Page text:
Making no further assumptions, if the probability of my use (Pu) remains unchanged at 1/100, I must also predict with some certainty that I am likely to use (relapse) sometime within the next one-hundred days or so. Given one chance in one hundred of it happening and given one hundred chances, it (whatever it may be) is likely to happen. That is the bad news.

Of course, if I had good data I would have a better basis for predicting my future. ([7]) Still no amount of good data will lessen my generally gloomy, long-range future because, as long as my abuse is defined in terms of frequency greater than zero, my potential for relapse must also be defined in terms of probability greater than zero.

Of course, after leaving the rehab, Pu is sure to vary up and down. Some actions and influences will work to decrease Pu. Other actions and influences will increase Pu. For example:

  • My life-style might improve which in turn might decrease Pu.
  • If I associate with users, Pu might increase through group influence or peer pressure.
  • New ex-addict and other non-using friends may influence my behaviour so as to reduce Pu: positive peer culture.
  • Some drug-free days might increase Pu by increasing cravings.
  • Yet if I resist the cravings so that a day goes by without use, Pu is likely to decrease: nothing succeeds like success.
  • Drinking alcohol might increase my Pu: weakening resolve.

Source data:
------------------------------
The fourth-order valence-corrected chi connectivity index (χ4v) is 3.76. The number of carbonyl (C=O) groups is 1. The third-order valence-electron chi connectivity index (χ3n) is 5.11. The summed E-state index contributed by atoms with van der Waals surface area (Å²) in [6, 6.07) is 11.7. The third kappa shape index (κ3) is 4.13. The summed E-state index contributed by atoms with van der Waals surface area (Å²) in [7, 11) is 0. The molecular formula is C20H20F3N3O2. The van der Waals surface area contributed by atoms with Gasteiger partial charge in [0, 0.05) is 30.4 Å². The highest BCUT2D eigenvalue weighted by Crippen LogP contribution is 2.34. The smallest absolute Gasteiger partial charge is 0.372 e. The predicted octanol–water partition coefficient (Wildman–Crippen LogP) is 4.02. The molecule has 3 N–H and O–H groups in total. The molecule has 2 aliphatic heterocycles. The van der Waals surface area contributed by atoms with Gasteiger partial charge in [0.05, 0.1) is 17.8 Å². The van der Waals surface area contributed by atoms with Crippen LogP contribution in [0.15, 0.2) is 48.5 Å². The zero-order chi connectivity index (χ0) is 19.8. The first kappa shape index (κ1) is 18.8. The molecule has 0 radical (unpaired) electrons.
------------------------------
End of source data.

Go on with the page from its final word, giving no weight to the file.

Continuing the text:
• Tougher drug laws might consequently decrease my Pu. Research reports, symposia and countless policy discussions all deal at length with legal and paralegal issues concluding that laws influence behaviour.
  • Proper actions/attitudes on the part of my relatives might decrease my Pu: family support is vital to recovery.
  • Finally, I hope my state-of-the-art rehab has trained me to engage in behaviours and expose myself to influences that decrease my Pu.
  • Scores, perhaps hundreds of other good and bad activities and influences could be added to this list.

Still, no matter how my Pu varies up and down, unless Pu definitely falls, given enough time I can be quite certain that I will eventually use my drug. At this point I might well take umbrage: does one day’s use automatically mean a complete relapse?

Sticking with my concepts, I am forced to admit that, because I am a chronic addict, even a single day’s use is likely to raise the probability of future use ([8]). This is simply a feature of the fact that future abuse is related to chronic past use. Each subsequent use then raises the probability of future chronic use, shortening the average time to next use. In this way a single use escalates into frequent use and chronic relapse.